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When Fannie And Freddie Opened The Floodgates When Fannie And Freddie Opened The Floodgates

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When Fannie And Freddie Opened The Floodgates

Misdiagnosing the causes of the crisis could lead both to regulatory overkill and to more reckless risk taking.

President Bush, his Securities and Exchange Commission appointees, other free-enterprise dogmatists who have stood in the way of regulating risky and opaque financial manipulations, and greedy Wall Streeters deserve the blame heaped on them for the financial meltdown that has so severely shaken America.

But the pretense of many Democrats that this crisis is altogether a Republican creation is simplistic and dangerous.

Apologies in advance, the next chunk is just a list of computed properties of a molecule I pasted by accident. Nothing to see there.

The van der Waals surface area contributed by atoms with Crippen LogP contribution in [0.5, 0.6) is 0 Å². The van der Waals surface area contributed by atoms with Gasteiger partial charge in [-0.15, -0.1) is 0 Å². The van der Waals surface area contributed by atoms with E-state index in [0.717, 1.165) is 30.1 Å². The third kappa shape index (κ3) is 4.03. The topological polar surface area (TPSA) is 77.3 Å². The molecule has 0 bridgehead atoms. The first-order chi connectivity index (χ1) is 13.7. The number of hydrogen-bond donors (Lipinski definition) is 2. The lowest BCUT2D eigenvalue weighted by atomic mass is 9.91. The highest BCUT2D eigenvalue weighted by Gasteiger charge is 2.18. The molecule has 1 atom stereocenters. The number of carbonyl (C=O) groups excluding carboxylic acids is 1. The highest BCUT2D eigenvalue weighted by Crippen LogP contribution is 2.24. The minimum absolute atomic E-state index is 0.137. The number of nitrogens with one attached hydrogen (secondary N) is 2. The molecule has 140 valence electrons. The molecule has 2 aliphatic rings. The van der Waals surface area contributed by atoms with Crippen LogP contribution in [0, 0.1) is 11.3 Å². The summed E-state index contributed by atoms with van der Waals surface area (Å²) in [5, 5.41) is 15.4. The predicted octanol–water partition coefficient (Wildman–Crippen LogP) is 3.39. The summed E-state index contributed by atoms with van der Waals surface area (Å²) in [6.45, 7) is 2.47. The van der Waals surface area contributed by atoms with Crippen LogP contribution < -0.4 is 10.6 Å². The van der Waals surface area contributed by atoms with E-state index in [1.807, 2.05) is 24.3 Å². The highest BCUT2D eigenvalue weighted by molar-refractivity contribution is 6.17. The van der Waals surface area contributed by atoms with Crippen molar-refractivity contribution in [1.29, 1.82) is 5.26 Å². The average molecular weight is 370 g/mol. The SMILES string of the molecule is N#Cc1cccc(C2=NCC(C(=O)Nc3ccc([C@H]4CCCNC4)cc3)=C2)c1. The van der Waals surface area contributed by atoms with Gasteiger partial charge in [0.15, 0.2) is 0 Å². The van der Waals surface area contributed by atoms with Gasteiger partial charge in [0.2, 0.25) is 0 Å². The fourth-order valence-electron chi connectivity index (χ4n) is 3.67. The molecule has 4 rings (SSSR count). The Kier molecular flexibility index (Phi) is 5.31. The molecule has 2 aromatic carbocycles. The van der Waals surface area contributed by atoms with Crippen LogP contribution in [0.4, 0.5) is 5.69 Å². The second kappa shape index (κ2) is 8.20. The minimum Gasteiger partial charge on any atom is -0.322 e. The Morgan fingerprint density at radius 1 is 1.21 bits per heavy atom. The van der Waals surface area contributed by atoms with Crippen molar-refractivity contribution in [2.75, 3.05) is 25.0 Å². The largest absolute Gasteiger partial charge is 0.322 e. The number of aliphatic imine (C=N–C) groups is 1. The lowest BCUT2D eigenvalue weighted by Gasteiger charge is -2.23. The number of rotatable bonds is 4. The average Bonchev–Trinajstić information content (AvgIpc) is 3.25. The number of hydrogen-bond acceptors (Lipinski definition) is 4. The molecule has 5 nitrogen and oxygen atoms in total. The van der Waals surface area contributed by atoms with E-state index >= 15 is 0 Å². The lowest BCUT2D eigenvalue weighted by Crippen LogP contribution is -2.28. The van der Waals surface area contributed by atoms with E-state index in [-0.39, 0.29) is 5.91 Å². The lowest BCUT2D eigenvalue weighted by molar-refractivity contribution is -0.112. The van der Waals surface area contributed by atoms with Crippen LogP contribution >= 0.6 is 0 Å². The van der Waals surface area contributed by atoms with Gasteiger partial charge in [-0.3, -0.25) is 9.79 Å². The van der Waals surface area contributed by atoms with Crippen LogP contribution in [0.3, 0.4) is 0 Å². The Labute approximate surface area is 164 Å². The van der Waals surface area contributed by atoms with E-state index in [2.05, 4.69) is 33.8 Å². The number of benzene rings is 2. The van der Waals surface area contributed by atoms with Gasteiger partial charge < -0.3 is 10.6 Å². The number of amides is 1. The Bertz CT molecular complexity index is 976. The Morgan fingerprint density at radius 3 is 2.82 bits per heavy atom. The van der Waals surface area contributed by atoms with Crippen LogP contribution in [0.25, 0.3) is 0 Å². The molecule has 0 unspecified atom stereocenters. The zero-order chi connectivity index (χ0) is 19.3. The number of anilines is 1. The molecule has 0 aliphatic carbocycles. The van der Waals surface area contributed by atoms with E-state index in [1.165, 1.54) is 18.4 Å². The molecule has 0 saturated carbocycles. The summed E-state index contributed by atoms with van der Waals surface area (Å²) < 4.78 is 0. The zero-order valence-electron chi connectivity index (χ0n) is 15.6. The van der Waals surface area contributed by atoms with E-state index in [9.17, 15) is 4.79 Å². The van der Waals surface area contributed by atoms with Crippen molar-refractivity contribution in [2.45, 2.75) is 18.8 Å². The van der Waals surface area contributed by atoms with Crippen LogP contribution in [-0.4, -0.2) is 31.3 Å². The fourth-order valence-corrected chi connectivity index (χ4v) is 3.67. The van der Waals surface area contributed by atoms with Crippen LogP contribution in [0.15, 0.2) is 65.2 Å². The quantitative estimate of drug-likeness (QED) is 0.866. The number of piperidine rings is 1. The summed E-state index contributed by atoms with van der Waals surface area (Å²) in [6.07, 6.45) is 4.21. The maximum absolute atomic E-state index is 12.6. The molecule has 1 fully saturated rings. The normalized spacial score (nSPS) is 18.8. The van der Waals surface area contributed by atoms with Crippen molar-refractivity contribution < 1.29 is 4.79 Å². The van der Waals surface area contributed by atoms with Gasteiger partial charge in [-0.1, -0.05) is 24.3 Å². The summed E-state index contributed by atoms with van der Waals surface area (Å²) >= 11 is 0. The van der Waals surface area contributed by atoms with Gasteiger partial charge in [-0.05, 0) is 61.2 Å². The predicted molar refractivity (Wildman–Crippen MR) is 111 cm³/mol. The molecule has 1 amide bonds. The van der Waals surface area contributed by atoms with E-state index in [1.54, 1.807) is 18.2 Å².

It is simplistic because Democrats have been a big part of the problem, in part by supporting governmental distortions of the marketplace through mortgage giants Fannie Mae and Freddie Mac, whose reckless lending practices necessitated a $200 billion government rescue last month. It is dangerous because misdiagnosing the causes of the crisis could lead both to regulatory overkill and to more reckless risk taking by Fannie, Freddie, or newly created government-sponsored enterprises.

Fannie and Freddie aside, it's worth pointing out that many, if not most, of those greedy Wall Street barons are Democrats. And that the securities and investment industry has given more money to Democrats than to Republicans in this election cycle. And that opposing regulation of risky new financial practices by private investment banks and others has been a bipartisan enterprise, engaged in by the Clinton and Bush administrations alike.